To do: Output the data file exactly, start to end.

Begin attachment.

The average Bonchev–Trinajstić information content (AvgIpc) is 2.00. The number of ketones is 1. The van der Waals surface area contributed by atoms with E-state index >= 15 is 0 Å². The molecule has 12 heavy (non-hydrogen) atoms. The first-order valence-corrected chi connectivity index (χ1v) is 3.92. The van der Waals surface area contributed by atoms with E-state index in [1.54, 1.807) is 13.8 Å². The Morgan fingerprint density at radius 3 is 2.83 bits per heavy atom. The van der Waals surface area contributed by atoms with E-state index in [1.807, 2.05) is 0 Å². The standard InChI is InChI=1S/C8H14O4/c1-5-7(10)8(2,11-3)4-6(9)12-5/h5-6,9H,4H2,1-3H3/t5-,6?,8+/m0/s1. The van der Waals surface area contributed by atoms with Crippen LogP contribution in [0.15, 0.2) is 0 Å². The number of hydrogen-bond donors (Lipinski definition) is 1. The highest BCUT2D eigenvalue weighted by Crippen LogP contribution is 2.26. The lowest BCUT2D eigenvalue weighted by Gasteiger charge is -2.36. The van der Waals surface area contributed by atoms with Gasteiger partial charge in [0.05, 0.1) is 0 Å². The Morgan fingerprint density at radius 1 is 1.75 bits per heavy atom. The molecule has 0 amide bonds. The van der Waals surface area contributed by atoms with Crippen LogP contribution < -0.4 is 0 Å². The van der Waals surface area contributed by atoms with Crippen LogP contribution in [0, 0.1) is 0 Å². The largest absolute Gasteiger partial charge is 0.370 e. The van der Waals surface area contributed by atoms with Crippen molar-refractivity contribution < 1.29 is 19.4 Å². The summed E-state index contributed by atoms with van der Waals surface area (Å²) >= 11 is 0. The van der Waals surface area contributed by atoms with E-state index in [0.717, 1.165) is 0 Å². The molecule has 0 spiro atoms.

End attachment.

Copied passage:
The average Bonchev–Trinajstić information content (AvgIpc) is 2.00. The number of ketones is 1. The van der Waals surface area contributed by atoms with E-state index >= 15 is 0 Å². The molecule has 12 heavy (non-hydrogen) atoms. The first-order valence-corrected chi connectivity index (χ1v) is 3.92. The van der Waals surface area contributed by atoms with E-state index in [1.54, 1.807) is 13.8 Å². The Morgan fingerprint density at radius 3 is 2.83 bits per heavy atom. The van der Waals surface area contributed by atoms with E-state index in [1.807, 2.05) is 0 Å². The standard InChI is InChI=1S/C8H14O4/c1-5-7(10)8(2,11-3)4-6(9)12-5/h5-6,9H,4H2,1-3H3/t5-,6?,8+/m0/s1. The van der Waals surface area contributed by atoms with Crippen LogP contribution in [0.15, 0.2) is 0 Å². The number of hydrogen-bond donors (Lipinski definition) is 1. The highest BCUT2D eigenvalue weighted by Crippen LogP contribution is 2.26. The lowest BCUT2D eigenvalue weighted by Gasteiger charge is -2.36. The van der Waals surface area contributed by atoms with Gasteiger partial charge in [0.05, 0.1) is 0 Å². The Morgan fingerprint density at radius 1 is 1.75 bits per heavy atom. The molecule has 0 amide bonds. The van der Waals surface area contributed by atoms with Crippen LogP contribution < -0.4 is 0 Å². The van der Waals surface area contributed by atoms with Crippen LogP contribution in [0, 0.1) is 0 Å². The largest absolute Gasteiger partial charge is 0.370 e. The van der Waals surface area contributed by atoms with Crippen molar-refractivity contribution < 1.29 is 19.4 Å². The summed E-state index contributed by atoms with van der Waals surface area (Å²) >= 11 is 0. The van der Waals surface area contributed by atoms with E-state index in [0.717, 1.165) is 0 Å². The molecule has 0 spiro atoms.